05th Feb, 2023. 09:05 am
The Peshawar blast
At least 101 killed, over 150 injured! Hands tremble, the face pales, and the heart bleeds at the much-circulated picture of scores of coffins, wrapped in the national flag. Most of those resting in the coffins were the men and officers belonging to the Khyber-Pakhtunkhwa Police. A suicide bomber blew himself up at a mosque in Peshawar’s Police Lines area, earlier this week, where hundreds of worshippers had gathered to offer afternoon prayers. The savage terrorist attack is yet another gruesome reminder of the devastation that the Tehrik-i-Taliban Pakistan (TTP) can wreak. It is also a depressing reminder of the repeated failure of Pakistan’s Taliban policy, especially of holding talks with them despite the carnage they had subjected the country to in the past. It is unfair that 101 more innocent Pakistanis and their families have had to pay the price of those policy failures.
The horrifying scenes of a half-collapsed mosque, bloodied victims being shifted to hospitals dominated every Pakistani household’s TV screen this week. People watched in horror, fear and anger. Routine condemnations poured in from all state quarters. The same old hollow vows of ‘rooting out terrorism’, ‘bringing Peshawar blast perpetrators to exemplary justice’ were made. And finally began our political leaders’ most favourite game: who is to blame? From an incumbent prime minister to a former one, both traded accusations on national television merely days after the attack. There could not have been a worse time to exhibit such poor and petty political disunity. Criticism is welcome and required, but it need not be in the public eye. A lack of political cohesion at this hour will only benefit the enemy, making the country an easy target.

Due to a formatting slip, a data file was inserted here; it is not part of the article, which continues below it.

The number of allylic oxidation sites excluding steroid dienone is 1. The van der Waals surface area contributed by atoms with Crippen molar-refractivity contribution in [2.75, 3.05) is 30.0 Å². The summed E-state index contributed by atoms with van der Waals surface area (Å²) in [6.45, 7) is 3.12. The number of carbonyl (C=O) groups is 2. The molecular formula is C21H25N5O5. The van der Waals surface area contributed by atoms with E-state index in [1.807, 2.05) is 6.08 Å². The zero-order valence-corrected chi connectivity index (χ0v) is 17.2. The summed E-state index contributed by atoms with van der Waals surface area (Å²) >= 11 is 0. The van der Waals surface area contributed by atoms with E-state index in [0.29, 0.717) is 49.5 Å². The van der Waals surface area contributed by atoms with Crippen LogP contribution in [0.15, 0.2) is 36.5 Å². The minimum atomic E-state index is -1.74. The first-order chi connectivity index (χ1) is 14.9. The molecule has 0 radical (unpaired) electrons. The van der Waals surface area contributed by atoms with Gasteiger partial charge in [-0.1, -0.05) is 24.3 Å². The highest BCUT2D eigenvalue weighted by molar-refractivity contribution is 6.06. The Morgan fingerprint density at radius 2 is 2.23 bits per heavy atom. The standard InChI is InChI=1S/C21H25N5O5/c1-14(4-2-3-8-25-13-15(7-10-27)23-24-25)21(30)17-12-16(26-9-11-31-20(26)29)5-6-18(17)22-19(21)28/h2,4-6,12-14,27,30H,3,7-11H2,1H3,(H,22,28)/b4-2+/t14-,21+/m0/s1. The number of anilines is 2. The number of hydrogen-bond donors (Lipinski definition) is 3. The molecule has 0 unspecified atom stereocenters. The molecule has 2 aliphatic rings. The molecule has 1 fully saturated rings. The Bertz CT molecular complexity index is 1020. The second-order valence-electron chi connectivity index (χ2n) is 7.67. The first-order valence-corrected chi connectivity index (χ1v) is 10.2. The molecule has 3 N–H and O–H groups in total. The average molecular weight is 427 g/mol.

The names of the people and institutions responsible for the short-sighted Taliban policy are all too clear; they always have been. If our national leaders think singling out one politician or military officer over the other will fool the citizens, then they are mistaken, once again. The people of Pakistan do not need to be explained the situation. It is bad, and they know it. Many living in the erstwhile tribal regions – the former and current base of the TTP – warned about it well in time too. It is the entire state apparatus that needs to sit together, revisit and acknowledge its failures that has led to the resurgence of terrorism in the country. Answers must also be provided against claims of deadly militants being provided a safe passage back into the country, with their guns. The incapability of the state to initiate a political and administrative reform process in the ex-FATA region when it could have – after operations Zarb-e-Azb and Radd-ul-Fasaad – must also be brought into question.
As per the Inter-Services Public Relations (ISPR) statement, issued following the corps commander conference, held a day after the attack, the top army brass was briefed about the intelligence-based operations being undertaken by the army and law enforcement agencies to end the nexus between the terrorists and their support mechanisms. This could perhaps also be a tacit admission of the needful change in Pakistan’s policy towards the Afghan Taliban – who have yet to deliver on their promise of barring the TTP from operating against Pakistan from its soil.
It is a relief to know that intelligence operations are a focus of the military and LEAs. However, a broader policy regarding tackling terrorism needs to be discussed and undertaken on a national level – one that is endorsed by the parliament. This is where the current government, instead of engaging in blame games, might want to pull up its socks and bring the much-touted National Action Plan (NAP) back to life. The holistic 20-point action plan was drawn up in the aftermath of the horrendous Army Public School attack in 2014. At some unfortunate point it was shoved aside and forgotten. The foreign minister’s recent statement terming NAP the ‘only solution’ is most welcome. It must not, however, only remain a statement. The government and the opposition must seriously put their heads and energies together in fighting the menace of terrorism lest the people of this country run out of patience for both of them.